I don’t start many columns like this, but kudos to Fox News and specifically host Shepard Smith for decimating this Ebola hysteria the other day. David Ignatius of The Washington Post picked up on Smith’s sentiment with an equally solid column. Ignatius quoted Smith thus: “Today, given what we know, you should have no concerns about Ebola at all. None. I promise. Unless a medical professional has contacted you personally and told you of some sort of possible exposure, fear not. Do not listen to the hysterical voices on the radio and the television or read the fear-provoking words online.”
I’ll go them one better. It’s moments like this one that bring out the absolute worst in the media, some political figures, and, it must be said, a hell of a lot of regular people, too—all of which is to say, the country. America is a narcissistic and inward-looking society at the best of the times. At the worst of times, it’s something even worse; a country with utterly no understanding of the pain and struggle and banal, recurrent death that the rest of the world lives with on a daily basis. So not only should we not panic, but beyond that, instead of turning ever-more inward, this Ebola moment should be precisely the time when we pause and look around the globe and realize how insignificant (though yes of course tragic on their own terms) three deaths are.
In the amount of time it probably took you to read the above two paragraphs, two African children died of malaria. That’s one every 30 seconds, every minute, every hour, every day, every month, every grinding year. And this constitutes a bit of an improvement over 10 or 20 years ago. Many of these children are under five years old. Such an abattoir would never be permitted to continue in the United States, or indeed the developed (and white) world. It would be very wrong of course to say the world does nothing about it. Many amazing people devote their lives to changing this, but somehow it does not change enough, and in recent years the malaria situation has been made even worse by what is to me the single most despicable human activity I’ve ever heard of in my life this side of the gas chambers—the sale of fake anti-malarial drugs for profit.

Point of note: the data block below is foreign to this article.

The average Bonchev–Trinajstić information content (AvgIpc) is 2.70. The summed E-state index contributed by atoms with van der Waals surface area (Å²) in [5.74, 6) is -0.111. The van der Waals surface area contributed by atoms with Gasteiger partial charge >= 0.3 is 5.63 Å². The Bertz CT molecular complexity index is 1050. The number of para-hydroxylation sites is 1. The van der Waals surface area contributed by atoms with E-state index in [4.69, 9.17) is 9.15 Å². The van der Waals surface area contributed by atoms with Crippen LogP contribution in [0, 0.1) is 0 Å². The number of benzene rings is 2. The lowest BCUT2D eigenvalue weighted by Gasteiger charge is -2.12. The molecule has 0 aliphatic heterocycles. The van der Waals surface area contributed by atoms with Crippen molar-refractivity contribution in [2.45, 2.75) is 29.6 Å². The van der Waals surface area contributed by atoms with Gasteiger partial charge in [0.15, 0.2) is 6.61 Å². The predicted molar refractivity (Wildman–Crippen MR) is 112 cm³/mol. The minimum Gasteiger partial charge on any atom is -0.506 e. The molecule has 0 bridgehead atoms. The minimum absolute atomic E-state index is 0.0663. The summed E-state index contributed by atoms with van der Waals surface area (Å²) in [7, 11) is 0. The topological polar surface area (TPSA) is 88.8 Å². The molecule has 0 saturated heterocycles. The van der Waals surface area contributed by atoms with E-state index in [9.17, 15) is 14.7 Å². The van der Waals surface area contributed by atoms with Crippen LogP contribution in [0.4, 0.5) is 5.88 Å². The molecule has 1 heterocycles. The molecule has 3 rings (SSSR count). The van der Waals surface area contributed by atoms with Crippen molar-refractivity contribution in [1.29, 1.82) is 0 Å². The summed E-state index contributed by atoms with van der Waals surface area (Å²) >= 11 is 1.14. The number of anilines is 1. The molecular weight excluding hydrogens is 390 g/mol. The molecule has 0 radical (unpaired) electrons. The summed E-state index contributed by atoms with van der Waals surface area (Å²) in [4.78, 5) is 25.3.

Want to worry about children? Read the speech given Thursday in the United Arab Emirates by Antonio Guterres, the UN High Commissioner for Refugees. Half of the world’s millions of refugees are children, and they live lives of wretched, numbing upheaval and violence. Guterres: “We know that refugee children are at increased risk of child labor and recruitment, and more vulnerable to violence in their homes, communities, or schools, including sexual and gender-based violence. This is one of the reasons, along with financial difficulties, why more and more refugee parents agree to marry off their daughters as children.”